(Masterpieces of Women's Literature)

Hotel du Lac is a character study of Edith Hope, a single woman facing her future on the brink of middle age. Brookner generally employs the point of view of limited omniscience; that is, she tells the story in the third person, but the reader is in Edith’s mind most of the time. In spite of the impression that she makes, Edith Hope is a more accomplished and forceful woman than many other Brookner heroines. She is a success, owns her own home, and has a circle of friends. She is intelligent, well read, and witty. Although Edith divides people into hares and tortoises and identifies with the tortoises, she is not really so slow. She leads her life not safely but impulsively, so as to open possibilities of a fulfilling romance. She launches into an affair without a minute’s hesitation and throws Geoffrey over in the most dramatic and public way possible. Nevertheless, she is prone to anxieties and feels the gnawing loneliness of most Brookner heroines. She is often so detached that she seems in a waking dream. Her character is so mixed that readers wonder what she will do with difficult choices.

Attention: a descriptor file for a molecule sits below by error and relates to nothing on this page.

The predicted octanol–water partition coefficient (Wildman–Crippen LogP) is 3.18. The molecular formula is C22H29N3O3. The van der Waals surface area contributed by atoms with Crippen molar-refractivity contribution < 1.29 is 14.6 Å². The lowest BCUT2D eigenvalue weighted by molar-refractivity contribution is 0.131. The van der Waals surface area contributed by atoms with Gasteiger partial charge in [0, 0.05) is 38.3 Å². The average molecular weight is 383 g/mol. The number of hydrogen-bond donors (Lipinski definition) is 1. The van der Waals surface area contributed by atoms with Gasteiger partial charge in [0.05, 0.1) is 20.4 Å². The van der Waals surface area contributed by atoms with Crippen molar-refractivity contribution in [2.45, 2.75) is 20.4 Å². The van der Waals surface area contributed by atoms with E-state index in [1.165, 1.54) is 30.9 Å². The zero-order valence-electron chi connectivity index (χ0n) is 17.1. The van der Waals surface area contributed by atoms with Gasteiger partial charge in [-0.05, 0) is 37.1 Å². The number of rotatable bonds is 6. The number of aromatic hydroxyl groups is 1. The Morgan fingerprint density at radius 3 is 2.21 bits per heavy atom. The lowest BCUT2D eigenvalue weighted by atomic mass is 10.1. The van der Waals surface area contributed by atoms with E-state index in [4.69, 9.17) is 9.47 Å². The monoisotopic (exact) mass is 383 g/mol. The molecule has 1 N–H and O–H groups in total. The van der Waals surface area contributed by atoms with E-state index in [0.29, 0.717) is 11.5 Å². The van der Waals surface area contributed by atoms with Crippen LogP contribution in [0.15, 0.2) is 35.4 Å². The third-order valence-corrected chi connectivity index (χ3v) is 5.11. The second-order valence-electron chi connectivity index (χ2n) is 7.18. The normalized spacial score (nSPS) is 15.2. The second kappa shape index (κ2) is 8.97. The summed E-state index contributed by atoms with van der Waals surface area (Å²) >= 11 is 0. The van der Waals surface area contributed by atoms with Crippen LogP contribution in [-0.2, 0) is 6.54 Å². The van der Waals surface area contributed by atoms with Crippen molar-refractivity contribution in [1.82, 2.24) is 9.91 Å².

Although Hotel du Lac is a superb character study, it also suggests much about fiction and writers of fiction. Edith’s profession and her personal life are intertwined. She knows that a novelist must entertain and so must women in this less-than-romantic world; one suspects that her letters to David are edited to amuse. She also approaches the other women as a covert professional. She receives their confidences as a novelist who is storing up ideas. When she meets new people, she thinks that it is a novelist’s duty to make up stories about them. One of the novel’s most engaging ironies, however, is that her stories are never remotely true; Edith confesses that, though she can create characters in books, she cannot understand real life.

Edith is also conscious of the contrast between her romance novels and real life. (Edith learned about real life from the terrible complaints of her mother and aunt.) She knows that, in reality, the hares win and the tortoises lose. Her novels sell because her readers are tortoises,...

(The entire section is 882 words.)